At 83 years old, Jean-Louis Descours had still not put into place a clear successor. At the same time, the group's store formats, especially its historic core André stores, were struggling against the rising success of such trendy competitors as Zara, HM, Benetton, and others. With its stock price depressed and losses continuing, Groupe André suddenly found itself the target of corporate raiders, particularly pension funds led by Guy Wayser Pratt and Nathaniel Rothschild. By 2000, the pair had succeeded in gaining control of the company, ousting Descours.
With new management in place, the company began to restructure around four primary divisions. While maintaining the bulk of its store names, the company combined a number of these, regrouping its discount shoe network around the single La Halle aux Chaussures name, combining the Spot stores into the La Halle aux Vêtements chain, and merging the Liberto brand into the Creeks chain. At the same time, the company set out to revitalize its stores, especially the André store chain.
In 2001, the company changed its name, becoming Vivarte. In that year, also, the company returned to profitability, posting a net income of EUR 47.9 million on sales of EUR 1.92 billion. Yet, with its share price remaining undervalued, the company's major shareholders became impatient, and in January 2003, Nathaniel Rothschild, just 31 years old, was named as the group's chairman. With a commitment to providing shareholder value, the new management promised to introduce a new era of profitability to the company.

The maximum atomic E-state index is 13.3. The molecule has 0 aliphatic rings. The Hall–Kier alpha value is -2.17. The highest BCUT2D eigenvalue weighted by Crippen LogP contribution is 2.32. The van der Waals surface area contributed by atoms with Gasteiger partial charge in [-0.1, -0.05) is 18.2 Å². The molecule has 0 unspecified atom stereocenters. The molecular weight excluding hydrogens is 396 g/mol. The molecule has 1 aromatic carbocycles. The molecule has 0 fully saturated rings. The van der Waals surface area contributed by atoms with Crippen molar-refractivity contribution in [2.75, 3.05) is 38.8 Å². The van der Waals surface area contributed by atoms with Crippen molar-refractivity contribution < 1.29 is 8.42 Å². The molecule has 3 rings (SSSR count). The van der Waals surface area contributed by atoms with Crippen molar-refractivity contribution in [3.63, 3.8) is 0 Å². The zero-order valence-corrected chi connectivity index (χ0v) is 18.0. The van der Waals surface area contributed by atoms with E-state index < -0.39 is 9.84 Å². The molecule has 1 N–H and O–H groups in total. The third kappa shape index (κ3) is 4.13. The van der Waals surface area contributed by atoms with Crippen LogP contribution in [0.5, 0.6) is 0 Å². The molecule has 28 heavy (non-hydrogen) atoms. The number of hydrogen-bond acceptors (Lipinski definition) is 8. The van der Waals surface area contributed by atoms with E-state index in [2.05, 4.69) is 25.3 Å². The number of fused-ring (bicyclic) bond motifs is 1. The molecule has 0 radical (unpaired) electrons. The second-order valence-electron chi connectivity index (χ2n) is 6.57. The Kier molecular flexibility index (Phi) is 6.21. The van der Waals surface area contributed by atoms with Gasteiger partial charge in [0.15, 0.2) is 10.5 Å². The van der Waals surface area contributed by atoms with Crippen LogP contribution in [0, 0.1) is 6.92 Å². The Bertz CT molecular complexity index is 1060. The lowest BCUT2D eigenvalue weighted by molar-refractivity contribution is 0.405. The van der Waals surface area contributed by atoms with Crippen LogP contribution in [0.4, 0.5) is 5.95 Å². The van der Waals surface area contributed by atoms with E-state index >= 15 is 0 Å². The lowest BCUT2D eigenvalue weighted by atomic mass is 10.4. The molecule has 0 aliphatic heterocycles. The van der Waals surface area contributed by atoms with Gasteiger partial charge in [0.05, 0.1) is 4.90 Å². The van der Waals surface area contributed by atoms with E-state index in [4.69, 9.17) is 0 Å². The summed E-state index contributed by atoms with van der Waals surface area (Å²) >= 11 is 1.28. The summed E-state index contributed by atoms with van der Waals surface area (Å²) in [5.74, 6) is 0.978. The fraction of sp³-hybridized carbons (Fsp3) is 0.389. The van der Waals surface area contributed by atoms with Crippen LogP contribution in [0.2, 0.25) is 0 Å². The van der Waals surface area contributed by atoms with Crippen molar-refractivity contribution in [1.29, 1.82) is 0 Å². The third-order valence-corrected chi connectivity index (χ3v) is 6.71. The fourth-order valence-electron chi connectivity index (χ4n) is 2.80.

Principal Subsidiaries: Anaïs; Anbil Future; André; André Ceska Sro (Czech Republic); André International BV (Belgium); André Polska (Poland); Caroll International; Compagnie Européenne de la Chaussure; Compagnie Vosgienne de la Chaussure; Creeks; Finançière Agora; Financière de Gergovie; Kookaï; La Halle Hungaria (Hungary); La Halle Vêtements; Minelli; Mod 2000.
Principal Competitors: Industria de Diseno Textil SA; Heinrich Deichmann-Schuhe GmbH und Co.; C and J Clark Ltd.; Salamander AG; Manufacture Française de Chaussures Eram SA; Macintosh Retail Group NV; Alexon Group PLC; Blacks Leisure Group PLC; John David Sports PLC; Osuusliike Elanto; Ludwig Gortz GmbH und Co.; Stylo PLC; Karl Vogele AG; Hettlage KGaA Neuried Kr; Compar SpA; Quick-Schuh Handelsgesellschaft mbH und Co. KG; Nilsson Group i Varberg AB; Prenatal SA; WEW Group PLC; Coflusa SA; Sorelle Ramonda SpA.